“We have hung Baby. We have dragged Baby through a park.”
Baby’s not human. Or even sentient. Relax.
“Baby is a creepy little doll that I actually got randomly at a production of something – I don’t even remember what – at the Fishtank,” says a laughing Kevin King, the Kansas City playwright and producer behind Whim Productions.
He extrapolates on Baby’s origin’s further: “It was Heidi Van’s skit. As a part of that, she threw out a lot of baby dolls into the audience. And one of them went to me. At the end I asked her, ‘Can I keep this?’ She’s like, ‘Oh yeah, these are really creepy.’”
Baby is a tidy microcosm of the Whim Productions aesthetic — edgy, giddily creepy camp. Or “endearingly creepy,” as director Steven Eubank describes the doll.
Eubank sat next to King at midnight on a Thursday, the best time that these two busy artists-about-town could meet to chat. “It’s not an awwww kinda baby. There is nothing precious about this doll. It’s endearingly creepy.”
Baby has appeared in each of Whim Productions original plays so far — a deeply weird riff on the Alfred Hitchcock cameo that gets funnier the more you think about the parallel. And Baby will be making another appearance in Whim’s latest show, Flowers in the Wardrobe.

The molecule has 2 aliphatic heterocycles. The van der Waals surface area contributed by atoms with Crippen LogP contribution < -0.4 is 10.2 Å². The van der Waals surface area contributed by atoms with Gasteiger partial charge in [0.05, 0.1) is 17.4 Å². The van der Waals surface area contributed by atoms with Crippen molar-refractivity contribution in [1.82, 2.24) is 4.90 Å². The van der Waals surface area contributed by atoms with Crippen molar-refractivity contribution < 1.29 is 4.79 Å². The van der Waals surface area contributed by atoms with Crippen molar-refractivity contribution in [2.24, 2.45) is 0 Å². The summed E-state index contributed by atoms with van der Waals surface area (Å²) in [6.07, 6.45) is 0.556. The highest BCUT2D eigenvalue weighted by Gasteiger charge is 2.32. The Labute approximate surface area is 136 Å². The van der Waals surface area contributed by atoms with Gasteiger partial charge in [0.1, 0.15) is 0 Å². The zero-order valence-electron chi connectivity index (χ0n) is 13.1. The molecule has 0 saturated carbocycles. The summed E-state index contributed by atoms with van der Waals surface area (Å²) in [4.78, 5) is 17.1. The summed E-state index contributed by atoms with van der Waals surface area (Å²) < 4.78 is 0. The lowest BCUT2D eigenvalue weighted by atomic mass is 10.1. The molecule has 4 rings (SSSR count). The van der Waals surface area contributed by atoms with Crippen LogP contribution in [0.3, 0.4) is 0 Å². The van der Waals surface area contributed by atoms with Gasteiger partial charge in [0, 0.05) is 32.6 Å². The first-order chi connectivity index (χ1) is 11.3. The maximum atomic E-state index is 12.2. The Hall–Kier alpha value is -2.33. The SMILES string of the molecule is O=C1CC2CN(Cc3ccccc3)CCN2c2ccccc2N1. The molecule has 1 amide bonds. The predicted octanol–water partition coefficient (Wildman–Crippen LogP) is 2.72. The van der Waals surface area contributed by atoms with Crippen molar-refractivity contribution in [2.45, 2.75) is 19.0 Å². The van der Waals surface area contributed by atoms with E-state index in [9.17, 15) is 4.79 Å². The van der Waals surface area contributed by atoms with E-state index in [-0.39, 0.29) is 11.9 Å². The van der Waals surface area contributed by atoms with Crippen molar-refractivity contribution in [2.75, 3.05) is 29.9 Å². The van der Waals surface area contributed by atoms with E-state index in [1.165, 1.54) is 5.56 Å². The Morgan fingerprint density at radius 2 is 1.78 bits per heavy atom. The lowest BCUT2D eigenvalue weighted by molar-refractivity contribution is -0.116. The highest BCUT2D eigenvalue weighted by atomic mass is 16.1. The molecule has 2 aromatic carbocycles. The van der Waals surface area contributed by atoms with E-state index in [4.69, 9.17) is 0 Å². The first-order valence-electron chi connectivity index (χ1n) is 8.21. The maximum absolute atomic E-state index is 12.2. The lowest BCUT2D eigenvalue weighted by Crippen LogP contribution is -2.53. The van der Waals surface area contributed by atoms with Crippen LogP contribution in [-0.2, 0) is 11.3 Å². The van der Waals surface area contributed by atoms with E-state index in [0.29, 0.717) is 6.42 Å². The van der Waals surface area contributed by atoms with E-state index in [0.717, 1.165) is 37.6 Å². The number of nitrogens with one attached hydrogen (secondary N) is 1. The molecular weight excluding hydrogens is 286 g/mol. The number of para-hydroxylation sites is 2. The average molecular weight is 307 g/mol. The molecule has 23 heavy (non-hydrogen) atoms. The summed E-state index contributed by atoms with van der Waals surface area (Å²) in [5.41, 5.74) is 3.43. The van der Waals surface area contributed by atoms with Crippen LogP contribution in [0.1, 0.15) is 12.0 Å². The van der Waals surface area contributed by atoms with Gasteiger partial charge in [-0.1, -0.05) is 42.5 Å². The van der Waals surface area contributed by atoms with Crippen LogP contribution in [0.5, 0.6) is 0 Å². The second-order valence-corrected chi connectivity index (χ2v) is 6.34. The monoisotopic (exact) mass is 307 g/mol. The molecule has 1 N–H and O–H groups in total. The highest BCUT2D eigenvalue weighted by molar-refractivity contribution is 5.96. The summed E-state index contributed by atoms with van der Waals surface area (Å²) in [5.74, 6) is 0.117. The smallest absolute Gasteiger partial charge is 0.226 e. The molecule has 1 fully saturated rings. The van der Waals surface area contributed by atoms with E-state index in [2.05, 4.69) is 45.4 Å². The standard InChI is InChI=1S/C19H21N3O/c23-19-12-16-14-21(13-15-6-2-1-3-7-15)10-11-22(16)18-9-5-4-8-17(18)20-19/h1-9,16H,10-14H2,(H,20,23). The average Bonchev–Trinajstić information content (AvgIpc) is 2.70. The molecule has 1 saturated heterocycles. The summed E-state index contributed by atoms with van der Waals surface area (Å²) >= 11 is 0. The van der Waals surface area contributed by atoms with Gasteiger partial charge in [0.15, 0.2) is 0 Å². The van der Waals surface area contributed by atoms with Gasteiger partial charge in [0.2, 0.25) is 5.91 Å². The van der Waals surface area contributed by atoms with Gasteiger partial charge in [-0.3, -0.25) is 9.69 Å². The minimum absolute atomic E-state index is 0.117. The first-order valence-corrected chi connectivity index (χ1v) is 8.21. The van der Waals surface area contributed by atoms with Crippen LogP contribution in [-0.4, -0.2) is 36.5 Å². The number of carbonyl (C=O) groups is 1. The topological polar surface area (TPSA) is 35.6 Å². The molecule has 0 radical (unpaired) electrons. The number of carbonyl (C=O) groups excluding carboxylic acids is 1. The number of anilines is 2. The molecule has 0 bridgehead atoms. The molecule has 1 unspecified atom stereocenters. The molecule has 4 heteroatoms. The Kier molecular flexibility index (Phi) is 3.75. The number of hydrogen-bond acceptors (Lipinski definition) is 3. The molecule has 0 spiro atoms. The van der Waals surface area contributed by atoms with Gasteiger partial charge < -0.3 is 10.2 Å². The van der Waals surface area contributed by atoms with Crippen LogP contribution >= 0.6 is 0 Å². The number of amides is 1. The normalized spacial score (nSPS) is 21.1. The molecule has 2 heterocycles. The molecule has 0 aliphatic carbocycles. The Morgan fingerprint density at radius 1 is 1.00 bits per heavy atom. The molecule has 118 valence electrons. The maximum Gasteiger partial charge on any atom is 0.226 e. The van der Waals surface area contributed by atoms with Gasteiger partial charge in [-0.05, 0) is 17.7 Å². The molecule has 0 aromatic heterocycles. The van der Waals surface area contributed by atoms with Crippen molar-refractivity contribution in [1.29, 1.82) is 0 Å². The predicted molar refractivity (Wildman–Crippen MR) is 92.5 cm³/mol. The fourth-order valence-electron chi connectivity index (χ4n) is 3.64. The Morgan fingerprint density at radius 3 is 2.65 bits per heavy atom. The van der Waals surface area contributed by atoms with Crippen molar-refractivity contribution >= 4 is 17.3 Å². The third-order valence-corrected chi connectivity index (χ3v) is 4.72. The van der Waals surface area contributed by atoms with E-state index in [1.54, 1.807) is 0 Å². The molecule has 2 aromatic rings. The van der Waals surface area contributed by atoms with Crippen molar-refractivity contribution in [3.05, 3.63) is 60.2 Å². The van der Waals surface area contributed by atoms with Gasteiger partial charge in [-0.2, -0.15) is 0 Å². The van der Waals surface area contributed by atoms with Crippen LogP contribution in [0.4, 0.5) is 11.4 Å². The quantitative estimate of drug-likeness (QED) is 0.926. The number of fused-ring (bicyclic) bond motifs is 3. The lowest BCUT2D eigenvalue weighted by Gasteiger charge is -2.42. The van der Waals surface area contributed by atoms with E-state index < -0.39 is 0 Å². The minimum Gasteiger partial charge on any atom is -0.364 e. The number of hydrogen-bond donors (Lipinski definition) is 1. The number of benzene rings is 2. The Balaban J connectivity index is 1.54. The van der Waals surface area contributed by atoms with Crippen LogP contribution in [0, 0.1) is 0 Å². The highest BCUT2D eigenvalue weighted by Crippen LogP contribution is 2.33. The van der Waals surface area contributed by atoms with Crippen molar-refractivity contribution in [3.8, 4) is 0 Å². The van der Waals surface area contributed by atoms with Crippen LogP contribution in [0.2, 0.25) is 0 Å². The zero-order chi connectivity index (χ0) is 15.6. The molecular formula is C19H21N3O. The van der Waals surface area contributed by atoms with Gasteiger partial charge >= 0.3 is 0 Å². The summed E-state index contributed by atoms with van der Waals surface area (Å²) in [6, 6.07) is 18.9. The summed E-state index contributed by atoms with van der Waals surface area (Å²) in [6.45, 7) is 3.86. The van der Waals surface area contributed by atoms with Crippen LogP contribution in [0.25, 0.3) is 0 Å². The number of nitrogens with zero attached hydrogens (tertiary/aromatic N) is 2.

Written by King and directed by Eubank, Flowers is an original show that maniacally splices the young adult novels Flowers in the Attic and The Lion, the Witch, and the Wardrobe. Its world premiere will be May 10. So on the day that mothers across Kansas City are getting cards and brunches, Kansas City will be getting its own Mother’s Day present — a new source of gratifyingly smart, wickedly campy original theater.
Although Flowers marks the beginning of Whim’s first season, it’s not the beginning of Whim.
“This goes back to 2010, when I went to see at least a couple Fringe shows with Steven [Eubank>,” King explains. “The Fringe Festival is filled with people who have written their own shows and are self-producing them. And I have no idea what show it was after, but at one point I remember saying to Steven, in front of my house, ‘You know, I can do that.’ He was basically like, ‘Yeah, why don’t you?’ … That’s where Whim Productions came from. And like a lot of whims, I think it’s turned out fairly well.”
Many others agree. Whim’s first two productions – Film Classics Presents: Heaven So Far and Film Classics Presents: Suspicion – were parodies of old-school film genres. Heaven So Far was the 7th best-attended show at the 2011 Kansas City Fringe Festival, as well as the best-attended for its venue. It performed well enough to grab the attention of one of Kansas City’s reigning theater critics, The Star'